Wind Turbine Development and the future of fishing? Nils E. Stolpe/FishNet USA

Sept. 6, 2018 Nils E. Stolpe/FishNet USA

Let’s start with commercial fishing perspectives on wind farms in the North Sea:

Seventeen fishing vessels docked in the centre of Amsterdam, a city that built its wealth and prosperity on the herring fishery. Between 600 and 700 fishermen from Holland and Belgium arrived in the city for a peaceful but highly visible protest that was followed by dozens of journalists. The protest made primetime news slots on Dutch and Belgian TV, highlighting the problems the North Sea fishermen face. ‘European rules like the discard ban, plus the growing number of wind farms in the North sea, are a huge burden to the Dutch fishing industry,’ said Job Schot, chairman of the EMK action group that unites 125 vessels, making it clear why the fishing industry has brought its grievances to Amsterdam .‘If nothing changes, there will be no future for the next generation,’ he said, as a petition of demands for Dutch and European policymakers was delivered to Dutch MEP Annie Schreijer-Pierik of the Christian Democrat party. EMK is seeking for no more wind farms to be located on fishing grounds and spawning grounds, for more research to be conducted into he effects of wind farms on marine life, and for compensation for the indystry’s losses.

(From Fishermen take protest to Amsterdam, Fisker Forum, 03/06/2018,

“At the moment I’m having to steam three hours to catch fish,” he (Steve Barratt, commercial fisherman out of Ramsgate, England) says. “Two reasons I’m having to steam three hours: one, to try and avoid fish I have no quota for, and the other reason is the wind farm’s in the way.”

From a seaside bluff in Broadstairs, another harbor just up the road from Ramsgate, you can just make out the north coast of France. And much closer, a row of wind turbines — the same farm fisherman Barratt will head through later on his way to Dutch waters. That’s where I meet John Nichols, who helps run the local fishermen’s association. He says 10 years ago, fishermen here thought offshore wind was a pipe dream. By the time they got together to oppose it, it was too late. Nichols says New England’s fishermen shouldn’t waste time fighting wind farm developers.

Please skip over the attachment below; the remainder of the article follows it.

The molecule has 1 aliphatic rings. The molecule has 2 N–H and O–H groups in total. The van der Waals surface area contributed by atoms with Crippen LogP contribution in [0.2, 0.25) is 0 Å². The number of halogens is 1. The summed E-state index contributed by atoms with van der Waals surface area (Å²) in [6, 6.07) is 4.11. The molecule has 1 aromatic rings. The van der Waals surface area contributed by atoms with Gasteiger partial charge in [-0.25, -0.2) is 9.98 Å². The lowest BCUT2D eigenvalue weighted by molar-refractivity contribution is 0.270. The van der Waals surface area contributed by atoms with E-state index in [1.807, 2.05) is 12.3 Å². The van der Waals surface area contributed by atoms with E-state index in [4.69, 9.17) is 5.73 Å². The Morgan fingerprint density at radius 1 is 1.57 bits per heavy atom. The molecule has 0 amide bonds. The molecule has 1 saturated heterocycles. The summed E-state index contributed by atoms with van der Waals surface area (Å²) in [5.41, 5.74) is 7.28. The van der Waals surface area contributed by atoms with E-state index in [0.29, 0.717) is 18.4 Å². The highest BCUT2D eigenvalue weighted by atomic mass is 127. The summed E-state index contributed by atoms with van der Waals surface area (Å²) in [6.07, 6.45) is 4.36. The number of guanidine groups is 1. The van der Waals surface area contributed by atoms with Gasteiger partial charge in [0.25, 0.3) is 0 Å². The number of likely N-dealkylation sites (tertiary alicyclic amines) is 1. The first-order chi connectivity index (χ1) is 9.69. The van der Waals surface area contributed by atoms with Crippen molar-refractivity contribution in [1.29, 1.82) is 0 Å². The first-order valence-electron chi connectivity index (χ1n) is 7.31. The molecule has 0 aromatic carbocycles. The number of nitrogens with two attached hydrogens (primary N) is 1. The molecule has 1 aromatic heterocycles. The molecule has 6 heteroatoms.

Instead, he says, they should form fishermen’s associations to increase their bargaining power.”You can’t work against them, you’ve got to work with them,” he says. “But if you’re one fisherman going to a developer, he won’t have any time for you. But if you’re, in our case 40-plus boats, then they will listen to you. And I think that’s the most important thing: strong, it can be small, but strong associations.”

(From Why Some Fishermen Are Wary Of Offshore Wind Farms, Chris Bentley, 01/17/18, WBUR Boston,

Moving on to:

New Jersey under Gov. Phil Murphy is fully committed to offshore wind, working toward generating 3.5 gigawatts of its clean energy by 2030. The Board of Public Utilities has been ordered to prepare to seek bids on more than 1,000 megawatts of wind power, and a Danish company with a lease for an ocean wind farm has opened an office in Atlantic City. So when the governor asked early last month for another 180 days to comment on the next round of vast ocean wind leases — this time in the much used and fought over New York Bight between the city’s harbor, Long Island and South Jersey — his request was very credible. Our view: Murphy gets state, fishing industry more time for wind energy plan, Atlantic City Press, 06/01/18,